Wu was born to Wu Zhong- Yi and Fan Fu-Hua in Taicang, a small town in China. She was the second child out of three. Along with a huge support from her educated parents, she was well-framed in academics of math and physics.
After her elementary school, she enrolled in female boarding school, then the School teaching program. At the age of 18, she attended the most famous university in China, Nanjing University. Inspired by Marie Curie, she switched her major from mathematics to physics. There, in 1934, she earned a B.S. degree with highest honors.
In 1936, she visited the University of California, Berkeley, where she met Professor Ernest Lawrence, who later won the Nobel Prize, and her future husband, Luke Chia-Yuan. He was also studying physics at UC Berkeley and encouraged Wu to stay in the U.S. and continues her graduate studies. After Wu earned a Ph.D. in 1940, the couple married and had a son after 7 years. Their son, Vincent Wei-Cheng Yuan, later became a nuclear scientist.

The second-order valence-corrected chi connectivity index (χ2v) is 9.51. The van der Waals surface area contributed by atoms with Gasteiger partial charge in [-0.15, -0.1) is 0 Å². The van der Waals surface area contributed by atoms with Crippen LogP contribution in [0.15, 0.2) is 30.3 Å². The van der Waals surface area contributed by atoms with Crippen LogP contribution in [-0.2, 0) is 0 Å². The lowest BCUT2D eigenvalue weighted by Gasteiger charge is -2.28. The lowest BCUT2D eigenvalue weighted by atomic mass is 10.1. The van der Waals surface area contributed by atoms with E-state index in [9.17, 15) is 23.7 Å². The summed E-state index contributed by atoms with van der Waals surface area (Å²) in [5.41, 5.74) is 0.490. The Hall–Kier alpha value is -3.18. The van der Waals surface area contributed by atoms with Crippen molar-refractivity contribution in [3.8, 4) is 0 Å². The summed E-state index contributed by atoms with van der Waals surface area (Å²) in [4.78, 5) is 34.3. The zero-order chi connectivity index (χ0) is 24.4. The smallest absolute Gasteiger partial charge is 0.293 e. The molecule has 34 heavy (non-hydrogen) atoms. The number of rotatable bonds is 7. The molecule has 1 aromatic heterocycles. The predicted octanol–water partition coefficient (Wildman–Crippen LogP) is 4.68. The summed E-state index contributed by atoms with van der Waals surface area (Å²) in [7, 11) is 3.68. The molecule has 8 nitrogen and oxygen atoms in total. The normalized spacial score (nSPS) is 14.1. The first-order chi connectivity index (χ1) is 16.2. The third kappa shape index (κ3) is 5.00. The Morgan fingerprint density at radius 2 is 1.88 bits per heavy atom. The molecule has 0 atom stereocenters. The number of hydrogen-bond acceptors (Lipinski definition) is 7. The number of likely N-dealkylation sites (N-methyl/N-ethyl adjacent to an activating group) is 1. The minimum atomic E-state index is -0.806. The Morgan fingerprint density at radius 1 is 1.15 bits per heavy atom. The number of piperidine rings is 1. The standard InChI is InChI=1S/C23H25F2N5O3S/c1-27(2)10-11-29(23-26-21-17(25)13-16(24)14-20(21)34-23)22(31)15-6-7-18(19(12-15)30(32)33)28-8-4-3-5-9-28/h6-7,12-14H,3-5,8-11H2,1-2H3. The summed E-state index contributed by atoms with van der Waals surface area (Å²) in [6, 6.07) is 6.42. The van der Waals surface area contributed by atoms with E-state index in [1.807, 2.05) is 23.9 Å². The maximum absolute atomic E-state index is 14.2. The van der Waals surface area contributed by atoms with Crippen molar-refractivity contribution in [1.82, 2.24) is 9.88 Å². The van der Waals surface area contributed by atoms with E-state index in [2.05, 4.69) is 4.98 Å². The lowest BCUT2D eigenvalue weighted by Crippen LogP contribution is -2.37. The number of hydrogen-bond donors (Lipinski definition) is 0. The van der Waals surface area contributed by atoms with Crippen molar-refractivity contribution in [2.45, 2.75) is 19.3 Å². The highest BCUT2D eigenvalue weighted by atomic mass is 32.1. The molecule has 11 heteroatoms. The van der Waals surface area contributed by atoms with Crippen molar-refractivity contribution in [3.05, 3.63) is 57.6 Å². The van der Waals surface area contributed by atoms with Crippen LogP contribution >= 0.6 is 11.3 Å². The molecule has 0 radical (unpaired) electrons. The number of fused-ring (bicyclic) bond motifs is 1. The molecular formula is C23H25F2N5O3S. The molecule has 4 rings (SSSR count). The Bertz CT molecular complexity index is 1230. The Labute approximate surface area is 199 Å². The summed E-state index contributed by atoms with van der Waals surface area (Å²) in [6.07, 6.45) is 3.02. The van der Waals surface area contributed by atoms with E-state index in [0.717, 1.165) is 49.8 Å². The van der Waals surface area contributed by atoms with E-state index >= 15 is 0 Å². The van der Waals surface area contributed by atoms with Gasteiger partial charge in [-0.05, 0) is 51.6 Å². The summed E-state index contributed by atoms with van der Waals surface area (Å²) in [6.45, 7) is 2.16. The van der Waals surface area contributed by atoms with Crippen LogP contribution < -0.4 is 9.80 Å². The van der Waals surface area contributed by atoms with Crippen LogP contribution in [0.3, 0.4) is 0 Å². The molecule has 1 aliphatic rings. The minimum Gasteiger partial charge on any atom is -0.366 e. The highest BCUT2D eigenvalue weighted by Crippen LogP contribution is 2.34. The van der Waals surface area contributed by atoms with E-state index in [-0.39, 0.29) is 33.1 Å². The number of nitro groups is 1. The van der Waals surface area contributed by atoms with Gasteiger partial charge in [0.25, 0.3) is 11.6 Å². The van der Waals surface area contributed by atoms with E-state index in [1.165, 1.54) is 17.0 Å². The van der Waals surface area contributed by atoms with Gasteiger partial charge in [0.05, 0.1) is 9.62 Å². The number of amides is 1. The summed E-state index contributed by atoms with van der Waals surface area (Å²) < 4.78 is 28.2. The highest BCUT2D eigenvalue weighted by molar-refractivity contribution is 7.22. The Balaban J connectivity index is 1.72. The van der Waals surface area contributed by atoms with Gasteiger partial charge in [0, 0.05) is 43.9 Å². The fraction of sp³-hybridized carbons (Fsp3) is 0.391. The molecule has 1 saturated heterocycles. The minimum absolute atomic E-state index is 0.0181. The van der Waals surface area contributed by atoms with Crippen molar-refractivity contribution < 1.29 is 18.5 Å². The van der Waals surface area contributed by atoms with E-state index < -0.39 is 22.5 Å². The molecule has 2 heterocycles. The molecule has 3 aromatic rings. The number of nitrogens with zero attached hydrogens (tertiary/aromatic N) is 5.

Due to her keen intellect in physics in her time, she was titled by several nicknames, “the First Lady of Physics,” “the Chinese Madame Curie,” and the “Queen of Nuclear research.” Wu made well-known experimental work throughout her life. The best examples are Manhattan Project, Parity Violation. In 1944, she started to work at Manhattan Project at Columbia University. There, she developed a technique to generate uranium ore that is fuel for atomic bombs. Her book Beta Decay written in 1965 is still a valuable reference book for nuclear physicists today. “Beta Decay was like… a dear old friend. There would always be a special place in my heart reserved especially for it.”
Wu spent her later years as a physics professor at Columbia University. After she retired, she led education programs in Taiwan and the U.S. She also strongly advocated girls of STEM major and inspired tons of students. Wu died in 1997 at the age of 84.